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Title: Deactivation of non-melt laser annealed boron ultra-shallow junctions
Author: Sharp, James Alexander
ISNI:       0000 0001 3399 5620
Awarding Body: University of Surrey
Current Institution: University of Surrey
Date of Award: 2007
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The demand for faster, smaller and cheaper electronic devices such as mobile phones and mp3 players, together with Moore's law, are the driving forces behind the miniaturisation of transistors in silicon-based processors and memory. As the aggressive downscaling of the transistors continues, stringent requirements are placed on the most difficult parts of the transistor to fabricate: the source/drain extension regions, which are required to be ultra-shallow and highly-active. Today, the most common technique to produce these regions is to pre-amorphise the surface region with a relatively high mass ion, typically germanium, and then implant low energy boron into the amorphous region. During subsequent annealing, solid phase epitaxial re-growth transforms this region back to its original crystalline structure, with the boron incorporated substitutionally. However, excess silicon interstitials remaining just beyond the original amorphous/crystalline interface position condense into clusters which evolve into extended defects known as End of Range (EOR) defects. During annealing, silicon interstitials are released from the EOR defects and their coupling with boron leads to Transient Enhanced Diffusion (TED) and Boron-Interstitial Cluster (BIC) formation. These processes, in turn, lead to increased junction depth and reduced dopant electrical activation respectively. In addition, any defects that remain in the sample provide current leakage paths through the junction that degrades transistor performance. Therefore novel techniques in transistor fabrication are needed to overcome these problems. Laser annealing is one such technique where the very high temperature for a very short time gives an advantage over conventional rapid thermal annealing in terms of a shallower junction depth and higher boron electrical activation. This thesis investigates the use of a scanning non-melt laser to anneal boron implanted into germanium pre-amorphised silicon to form ultra-shallow junctions for future transistors. It is demonstrated that ultra-shallow junctions (~16nm) are formed that are highly active (~6x10 20 cm-3). The deactivation and diffusion during post-laser rapid thermal annealing due to excess silicon interstitials being released from EOR defects can be minimised by optimising the laser annealing conditions resulting in a thermally stable ultra-shallow junction. Furthermore by optimising the germanium pre-amorphising implant, EOR defects can be eliminated by the laser annealing.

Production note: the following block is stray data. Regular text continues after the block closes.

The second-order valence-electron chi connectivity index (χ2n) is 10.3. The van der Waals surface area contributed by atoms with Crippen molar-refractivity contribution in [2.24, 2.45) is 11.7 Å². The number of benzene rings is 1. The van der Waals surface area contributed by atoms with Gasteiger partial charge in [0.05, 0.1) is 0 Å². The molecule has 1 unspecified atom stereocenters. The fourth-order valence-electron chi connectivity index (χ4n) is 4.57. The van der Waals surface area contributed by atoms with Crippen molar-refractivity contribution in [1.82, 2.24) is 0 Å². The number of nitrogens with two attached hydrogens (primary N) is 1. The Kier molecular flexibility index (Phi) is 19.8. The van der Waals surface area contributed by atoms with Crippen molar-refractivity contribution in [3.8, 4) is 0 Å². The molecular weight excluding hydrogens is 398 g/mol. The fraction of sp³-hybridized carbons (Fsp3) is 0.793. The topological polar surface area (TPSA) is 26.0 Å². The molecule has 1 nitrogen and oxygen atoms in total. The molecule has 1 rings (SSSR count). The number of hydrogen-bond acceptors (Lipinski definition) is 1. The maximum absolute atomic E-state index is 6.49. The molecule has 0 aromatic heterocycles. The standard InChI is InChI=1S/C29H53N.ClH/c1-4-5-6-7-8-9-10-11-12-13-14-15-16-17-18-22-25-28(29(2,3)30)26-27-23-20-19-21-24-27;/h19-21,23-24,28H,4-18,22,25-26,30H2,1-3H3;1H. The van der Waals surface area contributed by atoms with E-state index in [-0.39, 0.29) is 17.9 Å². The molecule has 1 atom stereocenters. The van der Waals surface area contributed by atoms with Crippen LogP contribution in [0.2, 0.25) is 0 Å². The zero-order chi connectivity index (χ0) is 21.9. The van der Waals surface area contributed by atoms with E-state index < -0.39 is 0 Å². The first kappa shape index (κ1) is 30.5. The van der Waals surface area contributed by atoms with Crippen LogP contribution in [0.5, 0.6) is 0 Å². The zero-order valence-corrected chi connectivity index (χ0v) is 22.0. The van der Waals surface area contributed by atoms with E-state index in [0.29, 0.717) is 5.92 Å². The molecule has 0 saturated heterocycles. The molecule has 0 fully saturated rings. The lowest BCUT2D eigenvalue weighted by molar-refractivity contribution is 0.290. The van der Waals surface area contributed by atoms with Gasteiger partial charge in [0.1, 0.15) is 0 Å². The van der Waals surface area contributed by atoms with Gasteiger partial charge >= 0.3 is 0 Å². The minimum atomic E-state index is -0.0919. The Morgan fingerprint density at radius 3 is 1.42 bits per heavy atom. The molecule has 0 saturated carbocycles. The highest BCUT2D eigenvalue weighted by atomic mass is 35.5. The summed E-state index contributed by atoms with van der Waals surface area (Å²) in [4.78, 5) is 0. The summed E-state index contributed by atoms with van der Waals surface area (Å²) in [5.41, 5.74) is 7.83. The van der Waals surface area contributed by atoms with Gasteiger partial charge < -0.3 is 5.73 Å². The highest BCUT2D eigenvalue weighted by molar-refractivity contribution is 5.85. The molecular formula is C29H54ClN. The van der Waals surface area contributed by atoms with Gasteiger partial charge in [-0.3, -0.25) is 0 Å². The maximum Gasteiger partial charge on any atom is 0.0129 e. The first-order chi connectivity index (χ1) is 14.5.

Supervisor: Not available Sponsor: Not available
Qualification Name: Thesis (Ph.D.) Qualification Level: Doctoral
EThOS ID:  DOI: Not available